On New Year’s Resolutions


Next post in this series.

Okay, I know what you’re thinking. “What are you talking about? It’s the end of March!” Or maybe, “Is this an April Fool’s joke?” No, it isn’t. I want to talk about New Year’s resolutions precisely because we’re a quarter of the way through the year. Specifically, I want to explain how I’m doing with mine and how I think my methods can be helpful to others, even when it’s not January.

Studies say 80% of New Year’s resolutions fail by mid-February. Well, it’s been twice that long, now, and I’m still going with mine. What’s my secret? I was careful and specific about how I designed them. And yes, there are plenty of guides online about how to make good resolutions, but I want to give my perspective as someone who didn’t actually think to look at those guides and came to this point by trial and error.

Back in 2018, my New Year’s resolution was, “Make a serious effort toward getting a book published.” This went almost exactly nowhere. I sent two query letters in all of 2018.

So, I decided to change it up. I’ve learned from experience that I am more productive when I give myself a schedule to follow. For example, I spent about three years when I had a daily writing goal, and I met it almost every day. I blogged about the Magic Spreadsheet at that time. Unfortunately, my circumstances later changed due to a number of factors, and it didn’t work so well for me anymore. I just couldn’t keep a consistent daily schedule with such perfect consistency anymore.

I’ve struggled with this for a long time, and this year, I finally decided that I could probably do better with a weekly schedule. If I set various goals to be done each week, and I know they have to be finished by Sunday night (and if they were something I knew I could pull off), I thought I could manage that. In fact, I was so confident that I didn’t just make one New Year’s resolution this year. I made five. True, some of them may sound minor, but all of them are important to me, and more importantly, all of them are things I struggled with last year.

My New Year’s resolutions for 2019 back in January were:

  1. Exercise 30 minutes at least 3 days per week, except when I’m traveling. (At home. I’m not dealing with the friction of going to the gym, especially in winter.) Completion rate: 89%.
  2. Send 1 query letter for one of my novels to an agent per month. Completion rate: 100%.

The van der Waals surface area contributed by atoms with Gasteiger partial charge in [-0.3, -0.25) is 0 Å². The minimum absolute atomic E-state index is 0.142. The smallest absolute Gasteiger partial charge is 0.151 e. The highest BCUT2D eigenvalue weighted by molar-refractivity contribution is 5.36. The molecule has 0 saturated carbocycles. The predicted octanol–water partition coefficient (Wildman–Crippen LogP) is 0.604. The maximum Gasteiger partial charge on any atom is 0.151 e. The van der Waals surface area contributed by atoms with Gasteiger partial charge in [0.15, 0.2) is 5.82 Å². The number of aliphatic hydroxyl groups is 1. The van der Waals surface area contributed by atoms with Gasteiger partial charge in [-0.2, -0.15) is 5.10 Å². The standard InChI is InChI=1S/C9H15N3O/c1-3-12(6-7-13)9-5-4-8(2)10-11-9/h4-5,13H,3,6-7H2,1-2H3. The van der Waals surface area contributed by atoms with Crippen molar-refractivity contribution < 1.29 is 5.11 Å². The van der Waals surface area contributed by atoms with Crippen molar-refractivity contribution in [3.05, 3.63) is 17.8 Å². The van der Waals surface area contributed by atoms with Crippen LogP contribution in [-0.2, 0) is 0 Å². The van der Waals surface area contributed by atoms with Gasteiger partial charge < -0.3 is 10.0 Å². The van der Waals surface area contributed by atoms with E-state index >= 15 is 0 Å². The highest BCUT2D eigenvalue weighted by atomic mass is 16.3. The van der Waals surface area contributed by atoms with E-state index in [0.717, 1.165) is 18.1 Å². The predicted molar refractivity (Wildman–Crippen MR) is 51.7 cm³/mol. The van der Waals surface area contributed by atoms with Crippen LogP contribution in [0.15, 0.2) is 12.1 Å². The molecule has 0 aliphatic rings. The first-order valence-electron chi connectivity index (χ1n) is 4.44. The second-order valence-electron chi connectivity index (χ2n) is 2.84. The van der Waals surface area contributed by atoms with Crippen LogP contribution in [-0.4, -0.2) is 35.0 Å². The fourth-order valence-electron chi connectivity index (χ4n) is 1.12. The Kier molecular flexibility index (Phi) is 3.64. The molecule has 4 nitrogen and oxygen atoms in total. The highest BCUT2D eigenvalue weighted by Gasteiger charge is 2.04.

3. Read at least 1 chapter each of paper books and audio books per week. (This is mostly so I don’t fall out of the habit, like I did last year.) Completion rate: 96%.
  4. Publish at least 1 blog post per week. Completion rate: 92%.
  5. A complicated set of weekly and monthly writing goals. (I’m keeping this one private because it’s more complex, and there are several different projects involved.) Completion rate: 93%.

So, that looks pretty good so far, and I’m keeping at it. Now, how can you apply this? Well, the online guides are actually pretty good, but I want to take it a step further.

A lot of these online guides talk about setting “SMART” goals, where SMART is an acronym for, “Specific, Measurable, Achievable, Relevant, and Time-limited.” You don’t have to follow the script exactly, of course. I actually made my resolutions before I looked up this information, but I instinctively captured the core essence of this method by making resolutions that involved a specific amount of work in a specific timeframe that I know I can reasonably meet. And so far, it’s worked pretty well. Not perfect, but easily two or three times better than I was doing at this same stuff last year.

However, looking back from three months in, I decided it was time to readjust my goals. There are places where I made them too easy, and other places where it’s been challenging to meet them, so instead of idling and waiting for the end of the year, I’m changing them now. I again didn’t realize it until after I made the changes, but this is actually one of the (many) extensions to the SMART system: “Evaluated and Reviewed.”

As such, I have made the following changes my first three resolutions:

  1. Exercise 30 minutes at least 3 days per week, except when I’m traveling, and one of them must be Monday, Tuesday, or Wednesday.
  2. Send 2 query letters for my novels to agents per month.

—Read at least 3 chapters per week, including one from audiobooks. (I added another book to my pile. Long story.)

I’ll be making another post on this near the end of the year (and possibly before then) to give you updates and as a reminder of my advice to my readers. The moral of the story is, when you’re making New Year’s resolutions, don’t just make them aspirational. Set goals that are challenging, but doable. Set them on a fixed schedule. Don’t sweat it too much if you miss a day (or a week) here and there. And don’t be afraid to change your resolutions in the middle of the year to make them work better.

Good luck.

About Alex R. Howe

I'm a full-time astrophysicist and a part-time science fiction writer.
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